Ed Park at Devoted Health shared a story with me just yesterday that exemplified this. We’ll share this story in greater detail in the near future (stay tuned!). But Devoted has one of most ambitious visions for any startup anywhere. But he was quick to point out that what he really obsesses about is what their customers feel on the ground. Can a senior with a cough afford that bottle of medicine they need today? Doing what matters now is necessary to earn the right to do what matters in the future.
3.Seek high-slope founders with great FMF (Founder/Market fit) and FGTMF (Founder/GoToMarket fit)
When you are a junior person in a venture firm, it’s actually quite natural to try to gravitate towards proven founders. Whatever investments you bring to the table will be judged pretty harshly, so you want to have some air-cover with a founder who has “done it before”. But my learning is that “done it before” means a lot less than one would think. A lot of things change over time, and many founders that are successful in one context have a very hard time translating that to a different one.
You want to think about the strengths and weaknesses of a founder, and then plot those against the most important things that are needed in the early stages of the business they are working on, especially around go-to-market. If they match, that’s great. If they don’t, it’s worrisome.
It took quite a while for me to really internalize this. Often, the founders best suited for an endeavor may not be quite as “proven”, but is someone who is on a very steep slope in their lives and are great fits for the market and early GTM of the company they are building.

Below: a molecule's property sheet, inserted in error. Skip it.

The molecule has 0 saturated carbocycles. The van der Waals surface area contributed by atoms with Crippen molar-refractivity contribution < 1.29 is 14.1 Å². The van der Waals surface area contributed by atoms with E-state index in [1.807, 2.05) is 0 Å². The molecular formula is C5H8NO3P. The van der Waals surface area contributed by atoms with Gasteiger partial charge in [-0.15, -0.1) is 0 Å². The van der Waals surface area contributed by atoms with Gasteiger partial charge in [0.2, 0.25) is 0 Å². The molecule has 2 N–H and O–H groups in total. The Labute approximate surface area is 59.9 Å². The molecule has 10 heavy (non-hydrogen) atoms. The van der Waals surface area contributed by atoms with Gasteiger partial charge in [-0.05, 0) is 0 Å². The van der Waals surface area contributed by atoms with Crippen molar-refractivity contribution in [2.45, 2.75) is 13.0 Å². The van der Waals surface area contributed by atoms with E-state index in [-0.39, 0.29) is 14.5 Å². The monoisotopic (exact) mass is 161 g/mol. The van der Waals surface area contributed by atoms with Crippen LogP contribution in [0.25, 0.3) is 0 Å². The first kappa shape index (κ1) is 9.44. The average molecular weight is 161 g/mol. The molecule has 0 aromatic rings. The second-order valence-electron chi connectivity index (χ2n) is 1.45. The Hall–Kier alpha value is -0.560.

4. Early stage investing is much less efficient than you think, so trust yourself!
Early in my career, there was the sense that you needed to invest in companies that no one else saw. The belief is that the best founders and investment opportunities are quite obvious to any smart investor, so it’s imperative to have proprietary deal flow and relationships. While this helps, it turns out that the judgement of the crowd in early stage investing is pretty dumb. Many of the best investments are ones that most people passed on, and may even have seemed “shopped”. Similarly, when a round is massively oversubscribed, it actually doesn’t say that much about the quality of the investment.
As I said in a recent post, once a strong lead exists, every round ends up being massively oversubscribed. There are so many followers in this market. One of the top 3 positions in our portfolio was a company that many dozens of investors passed on early on. This is the case for so many unicorns out there. As Albert Wenger said in perhaps my favorite tweet of 2018: “Social Proof is for Suckers” I’m sure there are more big learnings, but this was meant to be a quick post. I’d be very curious to hear the learnings from other investors that have been doing this a while. In particular, if you’ve been an investor for 20 years+, I’d be VERY grateful to hear what you feel like you learned during your second 10 years in VC that you didn’t appreciate during your first 10.